The M18 Tank Destroyer, also known as the M18 Hellcat or M18 Gun Motor Carriage, was a tank destroyer used by the United States during World War II.


The M18 had a gasoline powered, 400 hp, Continental R-975 engine and it was capable of speeds of up to 88.5 km/h. It also had a crew of five men and it had a 3 speed forward, 1 speed reverse transmission. The M18 had torsion bar suspension system with five wheels on each side of the tank destroyer.[1]

The armament consisted of an M1A1 76.2 mm main gun and a 12.7 mm Browning M2HB on top of the turret. The M18 also had a weight of 18,143.6 kg and a length of 6.35 meters. It could carry 624.5 liters, 45 rounds for the main gun, 800 rounds for the 12.7 mm machine gun, and it had a maximum range of 168.9 km. The armor was 12.7 mm in most areas of the tank including the sides and the frontal armor plate. It was a 6 mm thick in the underside of the vehicle and it was 7.9 mm at the top. Overall, the armor was hardly enough to deflect most enemy tank shells, meaning that speed was the Hellcat's largest advantage.


The T41 Armored Utility Carrier along with the M39 Armored Utility Carrier were turret-less M18s that were modified for transport purposes. The M39 could carry eight armed soldiers and it was defended by an Browning M2HB.[2] The T41 was also used for carrying troops and supplies, but it was especially used for carrying artillery. The T41E1 was actually the M39 right before it had its name changed. Another variant of the M18 Hellcat was the T65 Flame Tank which as the name suggest was an M18 turned into a flame tank. It had the turret removed and had a modified hull so the flamethrower could be added. There were also many other variants that were proposed and rejected such as the T87 Amphibious Gun Motor Carriage.

One developmental variant existed. Ith mated the turret of an M36 Jackson and it's respective 90 mm M3 gun on the M18's chassis, in an attempt to improve the firepower. With the new turret brought massive weight and recoil issues, and despite this the "Super Hellcat" (as it was known post-war) was order by Army Ground Forces. The project was cancelled at the end of the war, and the order was cut.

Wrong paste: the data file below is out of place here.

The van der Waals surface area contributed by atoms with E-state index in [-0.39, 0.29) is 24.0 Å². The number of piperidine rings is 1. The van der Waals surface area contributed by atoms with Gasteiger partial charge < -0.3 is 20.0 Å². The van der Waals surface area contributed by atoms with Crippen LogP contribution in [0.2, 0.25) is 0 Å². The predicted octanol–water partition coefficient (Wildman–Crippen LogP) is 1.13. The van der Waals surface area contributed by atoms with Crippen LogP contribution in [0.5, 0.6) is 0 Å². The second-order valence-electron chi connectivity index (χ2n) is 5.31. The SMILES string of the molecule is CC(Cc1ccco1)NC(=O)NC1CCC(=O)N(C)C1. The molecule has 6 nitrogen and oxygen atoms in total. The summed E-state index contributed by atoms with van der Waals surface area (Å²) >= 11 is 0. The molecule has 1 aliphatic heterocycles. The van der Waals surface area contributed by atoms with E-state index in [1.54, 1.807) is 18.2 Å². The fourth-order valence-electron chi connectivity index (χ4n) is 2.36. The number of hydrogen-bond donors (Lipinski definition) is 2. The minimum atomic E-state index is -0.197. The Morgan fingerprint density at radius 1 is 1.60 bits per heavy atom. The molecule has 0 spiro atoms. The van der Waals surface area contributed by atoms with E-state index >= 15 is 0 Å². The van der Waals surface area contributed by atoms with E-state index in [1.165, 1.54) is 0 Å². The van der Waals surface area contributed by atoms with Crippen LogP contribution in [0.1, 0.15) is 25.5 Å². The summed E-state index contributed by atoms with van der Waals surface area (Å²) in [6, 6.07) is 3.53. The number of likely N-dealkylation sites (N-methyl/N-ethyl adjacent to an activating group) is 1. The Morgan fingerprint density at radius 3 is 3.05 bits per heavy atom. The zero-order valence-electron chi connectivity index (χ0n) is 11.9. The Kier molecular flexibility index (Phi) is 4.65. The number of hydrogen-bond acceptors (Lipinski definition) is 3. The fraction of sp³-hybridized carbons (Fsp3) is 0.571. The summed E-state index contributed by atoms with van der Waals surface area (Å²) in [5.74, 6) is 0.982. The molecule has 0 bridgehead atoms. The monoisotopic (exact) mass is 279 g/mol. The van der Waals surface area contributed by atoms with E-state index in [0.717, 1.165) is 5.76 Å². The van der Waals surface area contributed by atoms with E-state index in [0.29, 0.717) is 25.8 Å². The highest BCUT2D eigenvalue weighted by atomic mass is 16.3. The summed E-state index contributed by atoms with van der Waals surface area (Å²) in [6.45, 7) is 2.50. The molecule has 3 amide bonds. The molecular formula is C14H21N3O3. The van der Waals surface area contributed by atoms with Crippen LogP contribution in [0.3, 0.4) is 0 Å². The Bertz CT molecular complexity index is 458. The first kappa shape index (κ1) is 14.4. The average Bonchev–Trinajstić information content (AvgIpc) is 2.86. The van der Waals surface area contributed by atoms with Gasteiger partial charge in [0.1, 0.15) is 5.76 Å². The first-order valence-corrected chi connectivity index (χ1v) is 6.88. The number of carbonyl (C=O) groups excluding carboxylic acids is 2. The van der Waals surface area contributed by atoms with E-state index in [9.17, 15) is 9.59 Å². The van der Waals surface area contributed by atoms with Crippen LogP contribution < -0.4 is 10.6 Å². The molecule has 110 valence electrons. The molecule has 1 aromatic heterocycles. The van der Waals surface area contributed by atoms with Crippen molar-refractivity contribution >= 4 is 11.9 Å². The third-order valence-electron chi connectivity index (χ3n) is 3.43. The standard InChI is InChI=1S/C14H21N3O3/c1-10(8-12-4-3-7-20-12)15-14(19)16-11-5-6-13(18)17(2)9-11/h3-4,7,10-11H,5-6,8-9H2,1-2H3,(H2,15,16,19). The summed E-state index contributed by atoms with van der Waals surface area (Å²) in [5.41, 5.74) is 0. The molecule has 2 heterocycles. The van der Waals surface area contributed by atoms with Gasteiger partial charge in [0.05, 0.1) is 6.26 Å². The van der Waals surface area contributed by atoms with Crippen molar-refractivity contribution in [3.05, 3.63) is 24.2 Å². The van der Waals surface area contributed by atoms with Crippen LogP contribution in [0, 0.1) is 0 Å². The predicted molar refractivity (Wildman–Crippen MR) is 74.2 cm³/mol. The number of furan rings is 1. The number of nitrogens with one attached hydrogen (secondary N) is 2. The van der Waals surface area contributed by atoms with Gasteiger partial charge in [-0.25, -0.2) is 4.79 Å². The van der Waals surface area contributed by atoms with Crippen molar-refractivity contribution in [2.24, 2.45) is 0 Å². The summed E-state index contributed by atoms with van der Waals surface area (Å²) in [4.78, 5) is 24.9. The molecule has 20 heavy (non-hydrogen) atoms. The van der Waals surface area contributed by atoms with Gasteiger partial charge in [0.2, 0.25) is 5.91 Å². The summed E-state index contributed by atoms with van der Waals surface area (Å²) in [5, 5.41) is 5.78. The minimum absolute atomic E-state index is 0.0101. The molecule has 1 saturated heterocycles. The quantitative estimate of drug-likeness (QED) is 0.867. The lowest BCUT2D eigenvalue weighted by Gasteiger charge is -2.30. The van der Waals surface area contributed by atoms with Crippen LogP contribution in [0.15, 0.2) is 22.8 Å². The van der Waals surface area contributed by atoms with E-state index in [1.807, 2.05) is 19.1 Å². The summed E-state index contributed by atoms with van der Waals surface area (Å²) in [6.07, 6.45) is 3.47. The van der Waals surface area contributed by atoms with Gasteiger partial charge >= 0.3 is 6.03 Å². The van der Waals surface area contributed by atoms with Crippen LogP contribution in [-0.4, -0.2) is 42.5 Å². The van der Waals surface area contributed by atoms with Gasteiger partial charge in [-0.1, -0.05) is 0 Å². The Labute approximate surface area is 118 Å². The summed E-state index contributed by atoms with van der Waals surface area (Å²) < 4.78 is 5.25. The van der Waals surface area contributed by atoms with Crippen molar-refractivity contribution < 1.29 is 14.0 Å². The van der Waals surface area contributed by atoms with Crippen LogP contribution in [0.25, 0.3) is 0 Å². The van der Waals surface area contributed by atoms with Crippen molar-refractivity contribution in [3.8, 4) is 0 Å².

M18 Hellcat fires on the move, Italy, Circa 1943-44

An M18 Hellcat in Europe

The M18 Hellcat's first prototype was the T49 GMC (Gun Motor Carriage) and it featured a 57mm main gun. The next prototype was the T67 GMC and it featured a 75 mm main gun. The last and final prototype was the T70 GMC and it featured a 76.2 mm main gun. It was first accepted in 1943 and it appeared on the battlefield in 1944. The M18 Hellcat was produced by Buick and it was meant to be a more armored tank destroyer rather than the M10 Tank Destroyer or the M36 Tank Destroyer which was produced to late in the war.

Although the M18 was meant to have more armor than the M10 or the M36, it was still lightly armored considering it only had half an inch of armor. This is why it was susceptible to German Tiger or Panther tanks. M18s were used in the European Theater mainly by American tank crews, but they were not used in the Pacific Theater. By the end of the war, some 2,000 M18s had been produced and even after World War II M18s were being used by countries such as Yugoslavia.



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